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Antique Carousel

Republic Square
Central Florence, Italy

Among the city’s memorable scenery is a sight children will adore—a carousel. Once privately owned by the Picci family, this antique carousel is made of wood and includes 20 horses and two king’s carriages. It operates throughout the day in Florence's Republic Square from November to May. Dating to the early 1900s, the carousel has been carefully restored and is run by the fourth and fifth generations of the Picci family. The top panels are painted with depictions of Italian cities, including Pisa, Rome, and Venice, while the inside includes paintings of Roman gods and cherubs. Complete with lights and music, the carousel is small enough to engage the littlest tots and includes spaces for moms and dads to stand next to them as they whirl around the piazza.

Central Funicular

Funicolare Centrale

Just off Via Toledo, Piazzetta Duca D'Aosta
80132 Naples, Italy

Ride the steep, cable-driven funicular that is part of Naples’ public transportation system, Central Funicular, from Piazzetta Augusteo to Piazza Fuga in the Vomero district. Riders will enjoy the steep incline and great views of the surrounding area. Adults will be interested to know the Central Funicular opened in 1928 and is one of the most-used funicular railways in the world, carrying over 10 million people per year. From top to bottom, the line is 1,270 meters (4,167 feet) long but ascends 170 meters (558 feet) in altitude at an average gradient of 13 percent. This is one of four funiculars in the city—perhaps plan to ride them all. Find more information, including timetables, online at

Civic Aquarium of Milan

Sempione Park, 2 Viale Gadio
Milan, Italy

Built for the 1906 Milan Universal Expo, Civic Aquarium of Milan consists of 36 enormous tanks and pools, all providing a fascinating experience your kids should enjoy. There are more than 100 species of fish living in authentic re-creations of marine environments, ranging from the Mediterranean to Africa to Southeast Asia to the Amazon—the last featuring razor-toothed piranhas. Though there is a bias toward fresh and saltwater native Italian sea life, there’s a vast selection of foreign species as well. Educational events suitable for the whole family take place throughout the year, and the aquarium's marine biology library, repository, and archives are the most extensive in the whole of southern Europe. Check the website for information on special events, temporary exhibits, and operating hours.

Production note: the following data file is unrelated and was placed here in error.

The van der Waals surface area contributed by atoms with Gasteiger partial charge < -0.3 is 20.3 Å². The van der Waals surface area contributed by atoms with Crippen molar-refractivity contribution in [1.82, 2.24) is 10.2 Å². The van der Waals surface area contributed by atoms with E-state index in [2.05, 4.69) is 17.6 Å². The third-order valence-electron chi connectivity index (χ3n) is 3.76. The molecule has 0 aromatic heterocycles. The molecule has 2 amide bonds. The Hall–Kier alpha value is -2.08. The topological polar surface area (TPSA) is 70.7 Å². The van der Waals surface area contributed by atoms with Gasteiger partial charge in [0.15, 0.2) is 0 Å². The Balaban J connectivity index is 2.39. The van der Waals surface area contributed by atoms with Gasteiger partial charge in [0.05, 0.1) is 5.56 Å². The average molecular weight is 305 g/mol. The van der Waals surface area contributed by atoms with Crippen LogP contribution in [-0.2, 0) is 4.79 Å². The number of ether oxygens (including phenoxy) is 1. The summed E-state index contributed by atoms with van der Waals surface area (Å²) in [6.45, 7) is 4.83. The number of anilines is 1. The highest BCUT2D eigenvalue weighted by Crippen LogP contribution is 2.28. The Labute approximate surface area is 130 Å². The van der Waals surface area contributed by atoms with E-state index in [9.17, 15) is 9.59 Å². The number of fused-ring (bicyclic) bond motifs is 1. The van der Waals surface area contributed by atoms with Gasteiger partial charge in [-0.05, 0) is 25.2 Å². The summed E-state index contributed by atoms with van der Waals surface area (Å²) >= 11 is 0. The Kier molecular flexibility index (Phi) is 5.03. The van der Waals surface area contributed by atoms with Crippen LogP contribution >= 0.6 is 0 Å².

Cooking Classes In Florence

Various locations throughout Florence, Italy

Get creative with your kids and take a family cooking class while in Florence. Learn to make some of your favorite Italian dishes, from gelato to pizza and pasta. There are many choices among the available classes, from a small-group affair in a private Florence apartment to lunches made at a Tuscan farmhouse. Several of the city’s hotels also offer cooking classes, many that start with a visit to the city’s Mercato Centrale to gather fresh ingredients. This is a great option when introducing kids to cooking, as transforming a vegetable or fruit into flavorful sauce or dessert will capture their imagination and inspire more experiential learning, after which they can eat the results.

Cooking Classes In Milan

Various locations throughout Milan, Italy

Get creative with your kids and take a family cooking class while in Milan. Learn to make some of your favorite Italian dishes, from gelato to ravioli and pizza. Several of the city’s hotels also offer cooking classes, and some start with a visit to the Milan city market to gather fresh ingredients. This is a great option when introducing kids to cooking, as transforming a vegetable or fruit they’ve picked out into a flavorful sauce or dessert will capture their imagination and inspire more experiential learning. Even better, after the class they get to eat the results! There are many class choices available throughout the city.

Fera O' Luni Market

Piazza Carlo Alberto
Sicily, Catania 95131, Italy

This morning market derives its name from its medieval frequency (it was originally held on Lunedi, Monday). The contemporary version takes place from Monday through Saturday (on Sunday, there's an antiques fair here). It is located on the expansive Piazza Carlo Alberto, although approaching visitors will see the overspill on many of the surrounding streets: little open-topped vans; delivery vehicles parked nose to tail; young men pushing racks of clothing; the occasional peach in the gutter. From cantaloupes to caged birds, Catanese can buy almost anything here. Wander between the temporary stalls, covered with red or blue umbrellas, and the store awnings, and you will push past tables of salt-fresh clams (vongole), baskets of snails (lumache), stalls piled high with kitchenware, hangers holding soccer shirts stamped with the names of world superstars, and more underwear than you've ever seen in your life. Echoing throughout like an opera chorus are the various male vendors, who clap, stand on stepladders, and yell their prices in hoarse voices.

Field of Flowers Square

Piazza Campo de' Fiori

Rome, Italy